Texas Border EconomyTexas Border EconomyJoshua Roberson2023-08-21T05:00:00Ztechnical-report
Texas Economy

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Economic indicators along the border were mostly positive in the second quarter. Employment numbers increased in the two largest Metropolitan Statistical Areas (MSAs), which contributed to the border's total employment gains. The border unemployment rate, however, increased 10 basis points to 5.3 percent by quarter-end.

Housing sales are still down compared with last year, but home prices remain elevated. Inflation also continued to cool as the Federal Reserve's interest rate increases showed more impact. Data showed that while inflation is still well above the Fed's inflation target, it is at least showing continuing signs of decelerating. 


According to the Dallas Fed's Business-Cycle Indexes, a measure of general economic output, the second quarter revealed mixed progress for growth. El Paso had the strongest year-over-year (YOY) growth at 2.6 percent, followed by McAllen at 2 percent. Brownsville had a positive YOY growth rate at the quarter end but has been in gradual month-over-month (MOM) decline since September of last year. Finally, Laredo posted both negative growth YOY and MOM. Monthly growth in Laredo reached its post-COVID peak in September and has been in gradual decline ever since.  

Pedestrian and personal vehicle passenger crossings at the border increased by 6.6 and 7.1 percent YOY, respectively. At the current rate, both metrics are likely to fall short of last year's combined level of 74 million individuals, well below 2019's combined level of 83 million.

Overall, border MSA nonfarm employment added 5,400 positions due to hiring expansion in McAllen-Edinburg-Mission (Table 1). The first quarter had robust employment growth, particularly in the McAllen-Edinburg-Mission region, where the professional and business services and trade and transportation industries have emerged as the most significant contributors to job creation.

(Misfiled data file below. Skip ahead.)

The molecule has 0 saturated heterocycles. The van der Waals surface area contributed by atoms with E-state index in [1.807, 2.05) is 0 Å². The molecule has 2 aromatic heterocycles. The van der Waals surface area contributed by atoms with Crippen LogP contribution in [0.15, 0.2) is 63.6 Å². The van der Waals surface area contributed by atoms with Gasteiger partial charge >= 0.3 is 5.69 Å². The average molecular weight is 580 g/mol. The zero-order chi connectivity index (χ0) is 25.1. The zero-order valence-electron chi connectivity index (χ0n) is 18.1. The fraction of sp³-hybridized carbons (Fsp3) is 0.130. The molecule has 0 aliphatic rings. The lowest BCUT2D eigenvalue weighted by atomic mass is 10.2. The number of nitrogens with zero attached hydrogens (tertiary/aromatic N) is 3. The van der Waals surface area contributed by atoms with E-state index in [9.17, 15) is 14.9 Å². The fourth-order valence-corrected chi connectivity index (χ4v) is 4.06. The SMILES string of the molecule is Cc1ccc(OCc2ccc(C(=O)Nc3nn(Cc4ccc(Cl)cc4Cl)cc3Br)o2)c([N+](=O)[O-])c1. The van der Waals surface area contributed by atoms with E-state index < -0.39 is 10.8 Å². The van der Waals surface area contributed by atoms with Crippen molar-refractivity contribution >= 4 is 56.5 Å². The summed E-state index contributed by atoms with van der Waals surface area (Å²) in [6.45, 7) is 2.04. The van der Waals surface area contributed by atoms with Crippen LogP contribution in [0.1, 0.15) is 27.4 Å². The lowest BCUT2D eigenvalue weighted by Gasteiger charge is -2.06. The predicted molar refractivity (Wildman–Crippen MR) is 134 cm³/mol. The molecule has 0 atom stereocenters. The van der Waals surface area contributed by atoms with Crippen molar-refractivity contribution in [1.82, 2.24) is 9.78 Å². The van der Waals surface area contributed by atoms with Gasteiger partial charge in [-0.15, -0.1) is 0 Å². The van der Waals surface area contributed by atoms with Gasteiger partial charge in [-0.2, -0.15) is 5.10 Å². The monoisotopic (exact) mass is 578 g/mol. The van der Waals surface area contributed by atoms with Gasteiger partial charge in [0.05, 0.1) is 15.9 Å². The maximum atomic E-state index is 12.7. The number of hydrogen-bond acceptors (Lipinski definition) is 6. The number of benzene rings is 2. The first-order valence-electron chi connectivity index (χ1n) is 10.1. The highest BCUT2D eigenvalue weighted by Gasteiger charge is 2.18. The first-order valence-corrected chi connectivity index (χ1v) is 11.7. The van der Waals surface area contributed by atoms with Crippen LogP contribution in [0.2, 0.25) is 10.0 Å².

The border-wide unemployment rate averaged  5.3 percent in the second quarter. Joblessness in both Brownsville and El Paso increased by 20 basis points. McAllen-Edinburg-Mission's unemployment rate remained unchanged at 6.3, while in Laredo it bumped up 10 basis points to 4.1 percent.  

Growth in average hourly earnings has been mixed along the border this year. Both El Paso and Laredo have grown almost every month since 2021. Between May 2021 and June 2023, the average hourly earnings in El Paso grew from $19.33 to $22.93, while from December 2021 to June 2023 the average earnings in Laredo grew from $17.73 to $21.52. Meanwhile, over the same period, earnings in both Brownsville and McAllen have remained mostly unchanged.

On the southern side of the border, Mexican manufacturing and maquiladora employment[1] in both Nuevo Laredo and Chihuahua recorded double-digit YOY growth (Table 2). The burst in growth has helped manufacturing in both of these cities to finally recover from COVID job losses. In Juarez, the largest manufacturing city along the border, job growth has sustained a consistent positive pace.

In the currency market, the peso per dollar exchange rate continued its downward trend, reaching $17.74. Compared with a year ago, when the exchange rate was above $20, the peso has continued to strengthen against the dollar.

At the end of 2Q2023, both YTD imports and exports along the border have exceeded levels reached  in the last three years, signifying a recovery from the COVID disruption. Growth was propelled by major increases in export activity coming out of Laredo, reaching almost $62 billion versus $56 billion the year before. Import activity also increased in Laredo, but at nowhere near the same rate.

Real ​​Es​t​ate

Housing sales have been down as a result of higher interest rates. The average 30-year mortgage rate in 2Q, according to Freddie Mac, was 6.5 percent, or over 100 basis points greater than this time last year. As a result, home sales across the border have been far below sales in recent years.

The largest drop in home sales has been Laredo (Table 3) with a 15.2 percent fall compared with 2Q2022. Both El Paso and McAllen followed with their own double-digit drops at 14.1 and 10 percent, respectively. Brownsville was the only border metro with a single-digit YOY loss at 7.6 percent.

Despite falling sales volume, home prices within the border metros continued to climb (Table 4). El Paso gained the most YOY at 7.8 percent in 2Q while Laredo gained the least at 3.5 percent. Limited supply has helped sustain elevated prices. While not as tight as a year ago when most border metros held supply levels at or below two months, this year's levels are still below pre-pandemic levels.

The slowdown in home sales has impacted not only existing homes, but also new home activity. Both permits and starts for single-family homes reported lower YTD activity than this time last year. Like the existing home market, while units are down prices are up. Even with units below last year, construction output is still ahead of the long-term trend before COVID.


1 Mexican manufacturing and maquiladora employment are generated by the Instituto Nacional de Estadística y Geografía. Its release typically lags the Texas Border Economy by one month.

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​Previous reports available with data from: 

Digital and Print2165https://www.recenter.tamu.edu/articles/technical-report/Texas-Border-Economy https://assets.recenter.tamu.edu/Documents/Articles/2165.pdf



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